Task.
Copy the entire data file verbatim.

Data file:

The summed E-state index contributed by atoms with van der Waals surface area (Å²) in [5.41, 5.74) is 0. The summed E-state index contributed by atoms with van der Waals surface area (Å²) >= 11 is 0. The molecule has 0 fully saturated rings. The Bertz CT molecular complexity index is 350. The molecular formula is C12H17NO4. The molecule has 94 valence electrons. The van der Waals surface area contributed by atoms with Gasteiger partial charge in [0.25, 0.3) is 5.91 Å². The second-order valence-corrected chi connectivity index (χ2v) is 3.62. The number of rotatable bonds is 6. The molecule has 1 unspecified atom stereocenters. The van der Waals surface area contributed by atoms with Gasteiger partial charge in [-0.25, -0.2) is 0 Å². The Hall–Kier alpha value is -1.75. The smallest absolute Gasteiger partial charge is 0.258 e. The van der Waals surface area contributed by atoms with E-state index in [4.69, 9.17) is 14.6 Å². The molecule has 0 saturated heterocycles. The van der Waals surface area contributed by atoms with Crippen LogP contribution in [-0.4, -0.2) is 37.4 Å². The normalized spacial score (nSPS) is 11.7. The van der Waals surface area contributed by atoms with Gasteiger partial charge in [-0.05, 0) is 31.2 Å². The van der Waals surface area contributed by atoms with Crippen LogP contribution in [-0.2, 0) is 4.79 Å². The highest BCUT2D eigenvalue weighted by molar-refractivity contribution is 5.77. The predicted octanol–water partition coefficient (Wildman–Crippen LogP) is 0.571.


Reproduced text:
The summed E-state index contributed by atoms with van der Waals surface area (Å²) in [5.41, 5.74) is 0. The summed E-state index contributed by atoms with van der Waals surface area (Å²) >= 11 is 0. The molecule has 0 fully saturated rings. The Bertz CT molecular complexity index is 350. The molecular formula is C12H17NO4. The molecule has 94 valence electrons. The van der Waals surface area contributed by atoms with Gasteiger partial charge in [0.25, 0.3) is 5.91 Å². The second-order valence-corrected chi connectivity index (χ2v) is 3.62. The number of rotatable bonds is 6. The molecule has 1 unspecified atom stereocenters. The van der Waals surface area contributed by atoms with Gasteiger partial charge in [-0.25, -0.2) is 0 Å². The Hall–Kier alpha value is -1.75. The smallest absolute Gasteiger partial charge is 0.258 e. The van der Waals surface area contributed by atoms with E-state index in [4.69, 9.17) is 14.6 Å². The molecule has 0 saturated heterocycles. The van der Waals surface area contributed by atoms with Crippen LogP contribution in [-0.4, -0.2) is 37.4 Å². The normalized spacial score (nSPS) is 11.7. The van der Waals surface area contributed by atoms with Gasteiger partial charge in [-0.05, 0) is 31.2 Å². The van der Waals surface area contributed by atoms with Crippen LogP contribution in [-0.2, 0) is 4.79 Å². The highest BCUT2D eigenvalue weighted by molar-refractivity contribution is 5.77. The predicted octanol–water partition coefficient (Wildman–Crippen LogP) is 0.571.